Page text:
This might be true, or it might not. Macdonald knew that just now the American people, always impulsive in its thinking, was supporting strongly the movement for conservation. A searchlight had been turned upon the Kamatlah coal-fields. Magazines and newspapers had hammered it home to readers that the Guttenchild and allied interests were engaged in a big steal from the people of coal, timber, and power-site lands to the value of more than a hundred million dollars.

The trouble had originated in a department row, but it had spread until the Macdonald claims had become a party issue. The officials of the Land Office, as well as the National Administration, were friendly to the claimants. They had no desire to offend one of the two largest money groups in the country. But neither did they want to come to wreck on account of the Guttenchilds. They found it impossible to ignore the charge that the entries were fraudulent and if consummated would result in a wholesale robbery of the public domain. Superficial investigations had been made and the claimants whitewashed. But the clamor had persisted.

Though he denied it officially, Macdonald made a present to the public of the admission that the entries were irregular. Laws, he held, were made for men and should be interpreted to aid progress. Bad ones ought to be evaded.

The facts were simple enough. Macdonald was the original promoter of the Kamatlah coal-field. He had engaged dummy entrymen to take up one hundred and sixty acres each under the Homestead Act. Later he intended to consolidate the claims and turn them over to the Guttenchilds under an agreement by which he was to receive one eighth of the stock of the company formed to work the mines. The entries had been made, the fee accepted by the Land Office, and receipts issued. In course of time Macdonald had applied for patents.

Before these were issued the magazines began to pour in their broadsides, and since then the papers had been held up.

The conscience of Macdonald was quite clear. The pioneers in Alaska were building out of the Arctic waste a new empire for the United States, and he held that a fair Government could do no less than offer them liberal treatment. To lock up from present use vast resources needed by Alaskans would be a mistaken policy, a narrow and perverted application of the doctrine of conservation. The Territory should be thrown open to the world. If capital were invited in to do its share of the building, immigration would flow rapidly northward. Within the lives of the present generation the new empire would take shape and wealth would pour inevitably into the United States from its frozen treasure house.

The view held by Macdonald was one common to the whole Pacific Coast. Seattle, Portland, San Francisco were a unit in the belief that the Government had no right to close the door of Alaska and then put a padlock upon it.

Feminine voices drifted from the outer office. Macdonald opened the door to let in Mrs. Selfridge and Mrs. Mallory.

The latter lady, Paris-shod and gloved, shook hands smilingly with the Scotch-Canadian. "Of course we're intruders in business hours, though you'll tell us we're not," she suggested.

He was not a man to surrender easily to the spell of woman, but when he looked into her deep-lidded, smouldering eyes something sultry beat in his blood.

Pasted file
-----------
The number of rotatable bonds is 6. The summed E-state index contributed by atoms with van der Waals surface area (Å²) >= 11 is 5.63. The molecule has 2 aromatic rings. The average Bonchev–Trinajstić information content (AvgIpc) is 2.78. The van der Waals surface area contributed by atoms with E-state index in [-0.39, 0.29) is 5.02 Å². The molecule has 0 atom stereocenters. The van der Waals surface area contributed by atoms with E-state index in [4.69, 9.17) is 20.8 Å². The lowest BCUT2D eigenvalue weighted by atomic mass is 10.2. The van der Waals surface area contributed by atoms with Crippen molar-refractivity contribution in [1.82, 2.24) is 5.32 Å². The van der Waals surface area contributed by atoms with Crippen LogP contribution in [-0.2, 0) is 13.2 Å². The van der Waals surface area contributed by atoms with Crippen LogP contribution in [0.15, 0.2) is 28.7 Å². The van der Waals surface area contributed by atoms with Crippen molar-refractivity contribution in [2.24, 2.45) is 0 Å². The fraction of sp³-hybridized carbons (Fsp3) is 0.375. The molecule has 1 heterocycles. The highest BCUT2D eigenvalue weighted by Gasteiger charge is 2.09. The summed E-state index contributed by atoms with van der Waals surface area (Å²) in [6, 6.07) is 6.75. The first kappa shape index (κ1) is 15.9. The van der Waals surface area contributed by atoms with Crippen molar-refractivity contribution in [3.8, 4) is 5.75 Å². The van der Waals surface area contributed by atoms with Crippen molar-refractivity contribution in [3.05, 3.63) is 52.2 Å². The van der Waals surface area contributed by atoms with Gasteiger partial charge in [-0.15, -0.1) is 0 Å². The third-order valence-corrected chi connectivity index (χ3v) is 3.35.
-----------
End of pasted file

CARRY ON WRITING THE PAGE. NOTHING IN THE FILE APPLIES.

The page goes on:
"Business may fly out of the window when Mrs. Mallory comes in at the door," he answered.

"How gallant of you, especially when I've come with an impertinent question." Her gay eyes mocked him as she spoke.

"Then I'll probably tell you to mind your own business," he laughed. "Let's have your question."

"I've just been reading the 'Transcontinental Magazine.' A writer there says that you are a highway robber and a gambler. I know you're a robber because all the magazines say so. But are you only a big gambler?"

He met her raillery without the least embarrassment.

"Sure I gamble. Every time I take a chance I'm gambling. So does everybody else. When you walk past the Flatiron Building you bet it won't fall down and crush you. We've got to take chances to live."

"How true, and I never thought of it," beamed Mrs. Selfridge. "What a philosopher you are, Mr. Macdonald."

The Scotchman went on without paying any attention to her effervescence. "I've gambled ever since I was a kid. I bet I could cross Death Valley and get out alive. That time I won. I bet it would rain once down in Arizona before my cattle died. I lost. Another time I took a contract to run a tunnel. In my bid I bet I wouldn't run into rock. My bank went broke that trip. When I joined the Klondike rush I was backing my luck to stand up. Same thing when I located the Kamatlah field. The coal might be a poor quality. Maybe I couldn't interest big capital in the proposition. Perhaps the Government would turn me down when I came to prove up. I was betting my last dollar against big odds. When I quit gambling it will be because I've quit living."

"And I suppose I'm a gambler too?" Mrs. Mallory demanded with a little tilt of her handsome head.

He looked straight at her with the keen eyes that had bored through her from the first day they had met, the eyes that understood the manner of woman she was and liked her none the less.

"Of all the women I know you are the best gambler. It's born in you."

"Why, Mr. Macdonald!" screamed Mrs. Selfridge in her high staccato. "I don't think that's a compliment."

Mrs. Mallory did not often indulge in the luxury of a blush, but she changed color now. This big, blunt man sometimes had an uncanny divination. Did he, she asked herself, know what stake she was gambling for at Kusiak?

"You are too wise," she laughed with a touch of embarrassment very becoming. "But I suppose you are right. I like excitement."

"We all do. The only man who doesn't gamble is the convict in stripes, and the only reason he doesn't is that his chips are all gone. It's true that men on the frontier play for bigger stakes. They back their bets with all they have got and put their lives on top for good measure. But kids in the cradle all over the United States are going to live easier because of the gamblers at the dropping-off places. That writer fellow hit the nail on the head about me. My whole life is a gamble."

She moved with slow grace toward the door, then over her shoulder flashed a sudden invitation at him. "Mrs. Selfridge and I are doing a little betting to-day, Big Chief Gambler. We're backing our luck that you two men will eat lunch with us at the Blue Bird Inn. Do we win?"

Macdonald reached for his hat promptly. "You win."